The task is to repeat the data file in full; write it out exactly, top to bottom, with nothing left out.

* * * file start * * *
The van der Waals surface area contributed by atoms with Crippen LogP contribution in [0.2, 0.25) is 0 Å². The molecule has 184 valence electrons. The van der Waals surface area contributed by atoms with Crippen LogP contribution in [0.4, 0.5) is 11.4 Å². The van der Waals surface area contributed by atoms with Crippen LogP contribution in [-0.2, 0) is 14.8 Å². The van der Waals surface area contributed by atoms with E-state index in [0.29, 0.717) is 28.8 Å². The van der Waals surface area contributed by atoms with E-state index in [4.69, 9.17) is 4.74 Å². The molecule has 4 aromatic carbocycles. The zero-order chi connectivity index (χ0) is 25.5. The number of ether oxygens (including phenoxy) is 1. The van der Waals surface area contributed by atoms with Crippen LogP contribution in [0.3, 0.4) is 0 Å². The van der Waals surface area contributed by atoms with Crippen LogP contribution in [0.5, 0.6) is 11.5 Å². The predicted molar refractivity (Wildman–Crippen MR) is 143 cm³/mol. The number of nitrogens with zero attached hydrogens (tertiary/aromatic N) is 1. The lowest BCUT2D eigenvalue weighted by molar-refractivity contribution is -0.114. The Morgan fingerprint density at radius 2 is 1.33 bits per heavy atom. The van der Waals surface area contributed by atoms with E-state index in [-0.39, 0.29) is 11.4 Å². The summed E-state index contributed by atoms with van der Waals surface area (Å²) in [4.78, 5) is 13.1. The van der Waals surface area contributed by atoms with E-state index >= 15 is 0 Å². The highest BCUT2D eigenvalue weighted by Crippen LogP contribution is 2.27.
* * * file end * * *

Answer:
The van der Waals surface area contributed by atoms with Crippen LogP contribution in [0.2, 0.25) is 0 Å². The molecule has 184 valence electrons. The van der Waals surface area contributed by atoms with Crippen LogP contribution in [0.4, 0.5) is 11.4 Å². The van der Waals surface area contributed by atoms with Crippen LogP contribution in [-0.2, 0) is 14.8 Å². The van der Waals surface area contributed by atoms with E-state index in [0.29, 0.717) is 28.8 Å². The van der Waals surface area contributed by atoms with E-state index in [4.69, 9.17) is 4.74 Å². The molecule has 4 aromatic carbocycles. The zero-order chi connectivity index (χ0) is 25.5. The number of ether oxygens (including phenoxy) is 1. The van der Waals surface area contributed by atoms with Crippen LogP contribution in [0.3, 0.4) is 0 Å². The van der Waals surface area contributed by atoms with Crippen LogP contribution in [0.5, 0.6) is 11.5 Å². The predicted molar refractivity (Wildman–Crippen MR) is 143 cm³/mol. The number of nitrogens with zero attached hydrogens (tertiary/aromatic N) is 1. The lowest BCUT2D eigenvalue weighted by molar-refractivity contribution is -0.114. The Morgan fingerprint density at radius 2 is 1.33 bits per heavy atom. The van der Waals surface area contributed by atoms with E-state index in [-0.39, 0.29) is 11.4 Å². The summed E-state index contributed by atoms with van der Waals surface area (Å²) in [4.78, 5) is 13.1. The van der Waals surface area contributed by atoms with E-state index >= 15 is 0 Å². The highest BCUT2D eigenvalue weighted by Crippen LogP contribution is 2.27.